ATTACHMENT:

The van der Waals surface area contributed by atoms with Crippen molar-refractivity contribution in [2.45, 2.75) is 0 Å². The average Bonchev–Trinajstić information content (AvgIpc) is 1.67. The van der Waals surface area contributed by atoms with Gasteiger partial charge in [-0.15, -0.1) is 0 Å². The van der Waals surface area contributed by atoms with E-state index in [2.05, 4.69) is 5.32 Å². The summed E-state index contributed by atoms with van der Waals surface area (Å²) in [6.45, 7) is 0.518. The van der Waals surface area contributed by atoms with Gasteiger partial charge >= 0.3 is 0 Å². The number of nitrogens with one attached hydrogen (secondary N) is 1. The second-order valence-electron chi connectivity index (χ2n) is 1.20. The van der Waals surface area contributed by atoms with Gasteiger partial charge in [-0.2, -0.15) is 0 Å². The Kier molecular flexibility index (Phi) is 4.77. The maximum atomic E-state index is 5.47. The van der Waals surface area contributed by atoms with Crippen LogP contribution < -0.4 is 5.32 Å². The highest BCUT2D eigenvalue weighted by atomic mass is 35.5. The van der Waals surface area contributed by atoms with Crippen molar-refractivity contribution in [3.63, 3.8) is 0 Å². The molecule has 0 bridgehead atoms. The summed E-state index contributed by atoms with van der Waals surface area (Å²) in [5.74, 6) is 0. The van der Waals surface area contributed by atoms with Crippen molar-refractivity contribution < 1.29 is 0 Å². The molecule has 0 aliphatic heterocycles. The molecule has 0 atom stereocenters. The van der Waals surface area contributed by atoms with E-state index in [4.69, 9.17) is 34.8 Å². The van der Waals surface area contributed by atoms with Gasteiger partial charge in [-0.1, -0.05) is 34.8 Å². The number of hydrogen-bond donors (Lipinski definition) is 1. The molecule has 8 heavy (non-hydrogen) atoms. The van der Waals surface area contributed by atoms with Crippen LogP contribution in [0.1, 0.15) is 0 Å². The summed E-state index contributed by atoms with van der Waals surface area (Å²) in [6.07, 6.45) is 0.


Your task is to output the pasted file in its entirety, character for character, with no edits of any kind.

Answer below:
The van der Waals surface area contributed by atoms with Crippen molar-refractivity contribution in [2.45, 2.75) is 0 Å². The average Bonchev–Trinajstić information content (AvgIpc) is 1.67. The van der Waals surface area contributed by atoms with Gasteiger partial charge in [-0.15, -0.1) is 0 Å². The van der Waals surface area contributed by atoms with E-state index in [2.05, 4.69) is 5.32 Å². The summed E-state index contributed by atoms with van der Waals surface area (Å²) in [6.45, 7) is 0.518. The van der Waals surface area contributed by atoms with Gasteiger partial charge >= 0.3 is 0 Å². The number of nitrogens with one attached hydrogen (secondary N) is 1. The second-order valence-electron chi connectivity index (χ2n) is 1.20. The van der Waals surface area contributed by atoms with Gasteiger partial charge in [-0.2, -0.15) is 0 Å². The Kier molecular flexibility index (Phi) is 4.77. The maximum atomic E-state index is 5.47. The van der Waals surface area contributed by atoms with Crippen LogP contribution < -0.4 is 5.32 Å². The highest BCUT2D eigenvalue weighted by atomic mass is 35.5. The van der Waals surface area contributed by atoms with Crippen molar-refractivity contribution in [3.63, 3.8) is 0 Å². The molecule has 0 bridgehead atoms. The summed E-state index contributed by atoms with van der Waals surface area (Å²) in [5.74, 6) is 0. The van der Waals surface area contributed by atoms with Crippen molar-refractivity contribution < 1.29 is 0 Å². The molecule has 0 aliphatic heterocycles. The molecule has 0 atom stereocenters. The van der Waals surface area contributed by atoms with E-state index in [4.69, 9.17) is 34.8 Å². The van der Waals surface area contributed by atoms with Gasteiger partial charge in [-0.1, -0.05) is 34.8 Å². The number of hydrogen-bond donors (Lipinski definition) is 1. The molecule has 8 heavy (non-hydrogen) atoms. The van der Waals surface area contributed by atoms with Crippen LogP contribution in [0.1, 0.15) is 0 Å². The summed E-state index contributed by atoms with van der Waals surface area (Å²) in [6.07, 6.45) is 0.